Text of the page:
Section 9(2)(a) of the OIA applies if withholding is ‘necessary to protect the privacy of natural persons’.
The Ombudsman consulted with the Privacy Commissioner, who agreed that withholding the names and initials was not necessary to protect the privacy of the staff.
The information at issue, when seen in context, revealed:
- the initials of an enquiries officer who conducted an initial assessment of the complaint
- the name of an assistant investigator who searched for an assessment report
- the name of a senior investigator who received a copy of the memorandum.
This was not private or personal information about the staff, nor would release intrude on their privacy in some other way.
Improper pressure or harassment
Section 9(2)(g)(ii) applies if withholding is ‘necessary to ... maintain the effective conduct of public affairs through … the protection of [Ministers, members, officers or employees of agencies] from improper pressure or harassment’.
For this section to apply, there should be a reasonable expectation that:
- disclosing the name(s) would lead to improper pressure or harassment
- this would have an adverse impact on the relevant staff (for example, by causing stress or anxiety), and therefore the agency’s ability to do its job.
While there is no onus of proof on an agency to produce evidence in support of a predicted harm, ‘[any person] who alleges that good reason exists for withholding information would be expected to bring forward material to support that proposition’ (see Commissioner of Police v Ombudsman  1 NZLR 385 at 411).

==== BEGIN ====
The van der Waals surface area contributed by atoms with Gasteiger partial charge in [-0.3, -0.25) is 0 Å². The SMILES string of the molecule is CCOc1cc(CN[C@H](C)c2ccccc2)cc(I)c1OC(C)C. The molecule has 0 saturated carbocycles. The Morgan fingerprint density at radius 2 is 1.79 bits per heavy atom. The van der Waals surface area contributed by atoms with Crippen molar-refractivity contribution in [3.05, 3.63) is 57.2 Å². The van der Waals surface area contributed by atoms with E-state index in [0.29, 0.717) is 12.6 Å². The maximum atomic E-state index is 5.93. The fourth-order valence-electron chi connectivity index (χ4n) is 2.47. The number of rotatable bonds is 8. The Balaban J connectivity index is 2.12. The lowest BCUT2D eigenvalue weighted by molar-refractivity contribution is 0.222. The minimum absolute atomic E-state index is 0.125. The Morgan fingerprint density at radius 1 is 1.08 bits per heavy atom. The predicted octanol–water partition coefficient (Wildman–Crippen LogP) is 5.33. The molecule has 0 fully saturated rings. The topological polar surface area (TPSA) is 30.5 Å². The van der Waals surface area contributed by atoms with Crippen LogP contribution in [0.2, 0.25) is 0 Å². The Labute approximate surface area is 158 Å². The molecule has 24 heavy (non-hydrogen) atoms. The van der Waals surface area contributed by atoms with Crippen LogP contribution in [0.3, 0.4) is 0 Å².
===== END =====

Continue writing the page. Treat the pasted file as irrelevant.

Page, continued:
Other than the fact that the requester was a recurrent complainant, the Commission had provided no material to support the proposition that there was a reasonable expectation that disclosing the names and initials would lead to improper pressure or harassment.
Free and frank opinions
The Ombudsman also considered section 9(2)(g)(i) of the OIA, for the sake of completeness. That section applies if, and only if, it is necessary to maintain the effective conduct of public affairs through the free and frank expression of opinions by or between or to Ministers and officials.
The Ombudsman noted that the person who completed the initial assessment of the complaint was only identified by their initials. The other individuals did not express any opinions. He was not convinced, therefore, that release of the names/initials would inhibit the future exchange of free and frank opinions and that inhibition would prejudice the effective conduct of public affairs.
The Commerce Commission advised that after consideration of the guidance provided by the Ombudsman and the circumstances of the particular case, it would release the names to the complainant, and this aspect of the complaint was resolved.
This case note is published under the authority of the Ombudsmen Rules 1989. It sets out an Ombudsman’s view on the facts of a particular case. It should not be taken as establishing any legal precedent that would bind an Ombudsman in future.